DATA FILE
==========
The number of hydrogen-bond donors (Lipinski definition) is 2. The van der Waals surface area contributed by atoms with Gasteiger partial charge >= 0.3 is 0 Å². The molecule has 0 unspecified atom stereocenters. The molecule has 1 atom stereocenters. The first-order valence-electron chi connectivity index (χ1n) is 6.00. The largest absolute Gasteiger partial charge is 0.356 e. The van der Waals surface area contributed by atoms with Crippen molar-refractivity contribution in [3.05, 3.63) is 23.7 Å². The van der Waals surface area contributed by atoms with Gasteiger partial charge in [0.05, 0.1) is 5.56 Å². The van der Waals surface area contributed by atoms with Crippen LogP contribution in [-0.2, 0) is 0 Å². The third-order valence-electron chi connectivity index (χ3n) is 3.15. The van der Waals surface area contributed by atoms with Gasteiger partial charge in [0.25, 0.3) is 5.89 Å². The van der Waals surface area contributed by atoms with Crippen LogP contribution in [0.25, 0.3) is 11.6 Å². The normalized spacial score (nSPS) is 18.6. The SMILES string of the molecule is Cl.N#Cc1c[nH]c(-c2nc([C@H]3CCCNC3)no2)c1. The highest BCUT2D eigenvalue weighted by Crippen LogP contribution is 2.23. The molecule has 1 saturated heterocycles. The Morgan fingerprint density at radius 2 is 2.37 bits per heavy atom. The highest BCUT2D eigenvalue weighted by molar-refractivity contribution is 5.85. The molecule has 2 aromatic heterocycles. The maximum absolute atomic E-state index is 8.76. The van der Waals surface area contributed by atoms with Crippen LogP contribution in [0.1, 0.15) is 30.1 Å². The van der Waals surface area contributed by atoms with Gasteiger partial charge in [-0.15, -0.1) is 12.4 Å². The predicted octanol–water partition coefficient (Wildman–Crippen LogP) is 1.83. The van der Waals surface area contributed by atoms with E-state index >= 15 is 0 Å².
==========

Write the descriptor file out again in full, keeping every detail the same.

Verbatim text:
The number of hydrogen-bond donors (Lipinski definition) is 2. The van der Waals surface area contributed by atoms with Gasteiger partial charge >= 0.3 is 0 Å². The molecule has 0 unspecified atom stereocenters. The molecule has 1 atom stereocenters. The first-order valence-electron chi connectivity index (χ1n) is 6.00. The largest absolute Gasteiger partial charge is 0.356 e. The van der Waals surface area contributed by atoms with Crippen molar-refractivity contribution in [3.05, 3.63) is 23.7 Å². The van der Waals surface area contributed by atoms with Gasteiger partial charge in [0.05, 0.1) is 5.56 Å². The van der Waals surface area contributed by atoms with Crippen LogP contribution in [-0.2, 0) is 0 Å². The third-order valence-electron chi connectivity index (χ3n) is 3.15. The van der Waals surface area contributed by atoms with Gasteiger partial charge in [0.25, 0.3) is 5.89 Å². The van der Waals surface area contributed by atoms with Crippen LogP contribution in [0.25, 0.3) is 11.6 Å². The normalized spacial score (nSPS) is 18.6. The SMILES string of the molecule is Cl.N#Cc1c[nH]c(-c2nc([C@H]3CCCNC3)no2)c1. The highest BCUT2D eigenvalue weighted by Crippen LogP contribution is 2.23. The molecule has 1 saturated heterocycles. The Morgan fingerprint density at radius 2 is 2.37 bits per heavy atom. The highest BCUT2D eigenvalue weighted by molar-refractivity contribution is 5.85. The molecule has 2 aromatic heterocycles. The maximum absolute atomic E-state index is 8.76. The van der Waals surface area contributed by atoms with Crippen LogP contribution in [0.1, 0.15) is 30.1 Å². The van der Waals surface area contributed by atoms with Gasteiger partial charge in [-0.15, -0.1) is 12.4 Å². The predicted octanol–water partition coefficient (Wildman–Crippen LogP) is 1.83. The van der Waals surface area contributed by atoms with E-state index >= 15 is 0 Å².